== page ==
The Knowledge project

"What I like about Allegorithmic’s toolset is that it cooperates with popular game engines and makes connection between them really smooth. My main tool for texturing is Substance Painter and I use it in all of my projects."

How did Substance integrate into your workflow?


As a technical artist, I always try to improve my own and others’ workflow so, I have a lot of  requirements for the tools that I use. I always look for ways to make my work as smooth as possible. What I like about Allegorithmic’s toolset is that it cooperates with popular game engines and makes connection between them really smooth. My main tool for texturing is Substance Painter and I use it in all of my projects.

 


Tell us a bit more about what your typical workflow looks like.


Most of the time I start with small research about specific topics. If I’m doing art based on a concept, I dive more quickly into modeling since I prefer to do a rough sketch in 3D. I start with a quick block-out in 3D. Then slowly I move into more details and every now and then I slow down and check how things are going in the bigger picture. Mostly I use Modo and Zbrush as my main modeling tools.

Next, I switch to Substance Painter and do quick color test to check how everything feels and works together. After this I do few iterations with colors to get an idea of what I want to achieve with the texture and slowly go more into details.


The last part of my work comes down to importing assets into a realtime engine and setting up the scene to create the final composition.

"Artists don’t need to focus on separate textures, they can just stay creative."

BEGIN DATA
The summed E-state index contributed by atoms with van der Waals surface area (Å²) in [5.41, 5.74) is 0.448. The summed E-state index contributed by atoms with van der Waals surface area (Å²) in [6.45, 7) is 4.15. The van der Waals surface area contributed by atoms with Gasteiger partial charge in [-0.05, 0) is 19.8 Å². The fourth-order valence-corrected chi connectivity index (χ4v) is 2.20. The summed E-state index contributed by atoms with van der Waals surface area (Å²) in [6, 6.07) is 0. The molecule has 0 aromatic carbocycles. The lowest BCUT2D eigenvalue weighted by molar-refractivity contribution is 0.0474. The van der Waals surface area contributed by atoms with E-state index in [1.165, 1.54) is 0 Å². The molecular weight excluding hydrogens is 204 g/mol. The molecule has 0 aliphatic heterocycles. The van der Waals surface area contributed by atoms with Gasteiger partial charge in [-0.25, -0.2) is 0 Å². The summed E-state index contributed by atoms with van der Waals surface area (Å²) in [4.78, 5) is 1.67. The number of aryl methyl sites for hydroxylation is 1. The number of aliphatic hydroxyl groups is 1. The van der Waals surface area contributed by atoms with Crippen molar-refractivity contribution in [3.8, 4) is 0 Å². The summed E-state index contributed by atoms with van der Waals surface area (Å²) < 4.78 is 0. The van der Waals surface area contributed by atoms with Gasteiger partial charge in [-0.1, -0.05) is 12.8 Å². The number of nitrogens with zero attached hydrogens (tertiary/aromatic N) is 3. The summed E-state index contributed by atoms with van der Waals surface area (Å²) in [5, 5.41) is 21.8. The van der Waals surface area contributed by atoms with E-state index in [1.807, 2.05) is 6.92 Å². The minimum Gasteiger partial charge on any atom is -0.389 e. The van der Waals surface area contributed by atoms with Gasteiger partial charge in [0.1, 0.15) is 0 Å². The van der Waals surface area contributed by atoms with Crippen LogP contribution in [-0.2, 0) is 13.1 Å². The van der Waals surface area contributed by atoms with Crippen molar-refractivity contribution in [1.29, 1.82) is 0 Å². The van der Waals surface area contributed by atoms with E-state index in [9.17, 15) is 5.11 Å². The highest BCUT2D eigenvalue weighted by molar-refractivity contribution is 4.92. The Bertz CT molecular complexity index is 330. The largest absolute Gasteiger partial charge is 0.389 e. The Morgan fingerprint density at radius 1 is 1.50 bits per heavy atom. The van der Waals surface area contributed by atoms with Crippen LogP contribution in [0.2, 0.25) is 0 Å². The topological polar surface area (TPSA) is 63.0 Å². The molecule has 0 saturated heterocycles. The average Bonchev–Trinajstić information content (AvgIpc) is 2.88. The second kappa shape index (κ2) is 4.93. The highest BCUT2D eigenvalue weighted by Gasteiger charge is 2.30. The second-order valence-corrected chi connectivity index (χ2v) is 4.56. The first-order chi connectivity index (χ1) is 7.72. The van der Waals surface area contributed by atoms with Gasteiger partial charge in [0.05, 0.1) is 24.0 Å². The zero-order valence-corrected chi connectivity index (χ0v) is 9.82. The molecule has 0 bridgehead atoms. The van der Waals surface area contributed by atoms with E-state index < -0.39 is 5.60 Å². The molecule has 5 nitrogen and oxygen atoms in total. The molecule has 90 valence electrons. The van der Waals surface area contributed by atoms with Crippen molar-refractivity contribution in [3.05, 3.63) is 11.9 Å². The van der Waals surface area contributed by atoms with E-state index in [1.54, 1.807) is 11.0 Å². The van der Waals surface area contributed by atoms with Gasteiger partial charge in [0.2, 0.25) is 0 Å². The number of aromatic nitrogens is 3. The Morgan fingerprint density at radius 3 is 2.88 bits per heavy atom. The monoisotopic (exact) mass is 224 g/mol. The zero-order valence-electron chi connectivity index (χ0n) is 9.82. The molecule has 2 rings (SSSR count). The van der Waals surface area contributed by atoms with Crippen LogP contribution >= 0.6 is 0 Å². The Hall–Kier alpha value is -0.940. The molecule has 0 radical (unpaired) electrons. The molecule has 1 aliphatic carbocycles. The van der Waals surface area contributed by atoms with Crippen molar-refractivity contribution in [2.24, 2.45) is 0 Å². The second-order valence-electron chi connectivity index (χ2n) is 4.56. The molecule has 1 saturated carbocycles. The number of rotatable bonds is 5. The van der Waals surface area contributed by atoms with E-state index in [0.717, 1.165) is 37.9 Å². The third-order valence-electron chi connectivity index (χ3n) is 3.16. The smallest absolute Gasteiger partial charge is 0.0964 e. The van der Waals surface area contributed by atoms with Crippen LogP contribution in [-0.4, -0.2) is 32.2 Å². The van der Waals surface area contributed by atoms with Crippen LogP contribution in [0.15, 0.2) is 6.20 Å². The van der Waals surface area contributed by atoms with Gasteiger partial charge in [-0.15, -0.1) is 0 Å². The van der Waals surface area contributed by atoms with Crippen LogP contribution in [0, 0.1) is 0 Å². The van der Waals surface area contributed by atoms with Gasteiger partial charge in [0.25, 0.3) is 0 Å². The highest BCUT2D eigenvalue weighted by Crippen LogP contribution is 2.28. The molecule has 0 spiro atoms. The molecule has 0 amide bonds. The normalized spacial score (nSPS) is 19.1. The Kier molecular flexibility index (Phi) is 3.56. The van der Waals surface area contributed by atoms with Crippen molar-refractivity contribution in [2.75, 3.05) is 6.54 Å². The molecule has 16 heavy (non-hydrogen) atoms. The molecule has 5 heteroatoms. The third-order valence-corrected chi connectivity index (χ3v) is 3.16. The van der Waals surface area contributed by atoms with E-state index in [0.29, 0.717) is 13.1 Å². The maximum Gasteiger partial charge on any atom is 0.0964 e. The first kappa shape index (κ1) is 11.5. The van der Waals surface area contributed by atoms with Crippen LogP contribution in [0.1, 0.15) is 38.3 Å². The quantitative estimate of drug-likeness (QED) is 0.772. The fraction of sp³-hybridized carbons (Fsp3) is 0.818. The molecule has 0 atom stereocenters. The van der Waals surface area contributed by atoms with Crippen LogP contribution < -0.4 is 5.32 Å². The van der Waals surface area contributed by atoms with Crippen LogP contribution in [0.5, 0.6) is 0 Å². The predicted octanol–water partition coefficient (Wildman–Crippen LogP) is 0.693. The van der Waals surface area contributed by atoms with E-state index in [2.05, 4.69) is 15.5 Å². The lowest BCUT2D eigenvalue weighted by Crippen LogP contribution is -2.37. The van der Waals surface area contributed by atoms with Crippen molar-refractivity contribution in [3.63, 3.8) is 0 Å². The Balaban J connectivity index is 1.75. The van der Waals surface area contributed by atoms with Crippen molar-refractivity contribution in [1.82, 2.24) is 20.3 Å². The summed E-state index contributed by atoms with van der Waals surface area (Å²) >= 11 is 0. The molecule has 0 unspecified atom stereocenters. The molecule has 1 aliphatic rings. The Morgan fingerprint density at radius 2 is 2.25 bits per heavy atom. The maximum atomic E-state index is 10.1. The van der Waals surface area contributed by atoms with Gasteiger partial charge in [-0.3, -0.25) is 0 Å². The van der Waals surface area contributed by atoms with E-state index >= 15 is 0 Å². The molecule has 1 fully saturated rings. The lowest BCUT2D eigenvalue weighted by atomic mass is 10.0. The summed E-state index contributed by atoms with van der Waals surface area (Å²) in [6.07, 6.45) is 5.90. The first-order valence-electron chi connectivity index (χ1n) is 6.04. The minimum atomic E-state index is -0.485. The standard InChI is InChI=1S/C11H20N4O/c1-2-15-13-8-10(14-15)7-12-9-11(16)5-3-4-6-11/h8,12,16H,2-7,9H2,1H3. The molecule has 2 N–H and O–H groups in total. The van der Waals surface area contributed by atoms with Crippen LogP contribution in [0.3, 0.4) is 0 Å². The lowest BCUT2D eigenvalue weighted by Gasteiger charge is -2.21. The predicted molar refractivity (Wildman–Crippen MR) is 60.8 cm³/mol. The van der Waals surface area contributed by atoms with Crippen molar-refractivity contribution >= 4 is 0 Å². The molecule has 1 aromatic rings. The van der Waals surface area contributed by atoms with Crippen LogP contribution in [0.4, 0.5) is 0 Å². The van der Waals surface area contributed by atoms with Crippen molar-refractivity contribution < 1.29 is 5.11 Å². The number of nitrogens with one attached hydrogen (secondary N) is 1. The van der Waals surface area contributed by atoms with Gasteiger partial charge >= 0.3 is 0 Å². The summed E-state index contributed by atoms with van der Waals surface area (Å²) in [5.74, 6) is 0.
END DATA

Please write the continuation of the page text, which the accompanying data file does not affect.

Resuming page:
How did your use of Substance change your approach to texturing?


Using Substance definitely made my iterations much faster. I can prototype new assets much faster. But biggest advantage is that Substance Painter allows you to paint with materials: for me this was biggest revolution in the texturing workflow. Artists don’t need to focus on separate textures, they can just stay creative.

 


What was your biggest challenge and how did you address it?


My day-to-day challenge is to stay objective with my art. My solution is to keep fighting!

 


Do you have any tips/tricks to share with the community or just some things you particularly like doing with Substance?


“Less is more.” This is state of mind that I try to keep when doing projects. I’m often tempted to put more and more details into some piece of art that I’m doing. Then I always remind myself that putting less often makes the art more approachable for others.
 

The Stylized Viking Armory project

What are your next projects?


That is a secret ;-)

 


What is your favorite ice cream?


Triple chocolate. Chocolate ice-cream with chocolate pieces and hot Belgian chocolate as a dip!

On Facebook

Recommended Articles

Vincent Gault on April 14 2016 | News, Stories, Game
Claudia Vance on April 12 2016 | News, Stories, Game
Jeremie Noguer on March 1 2016 | News, Stories, Game
Pierre Bosset on February 18 2016 | News, Stories, Game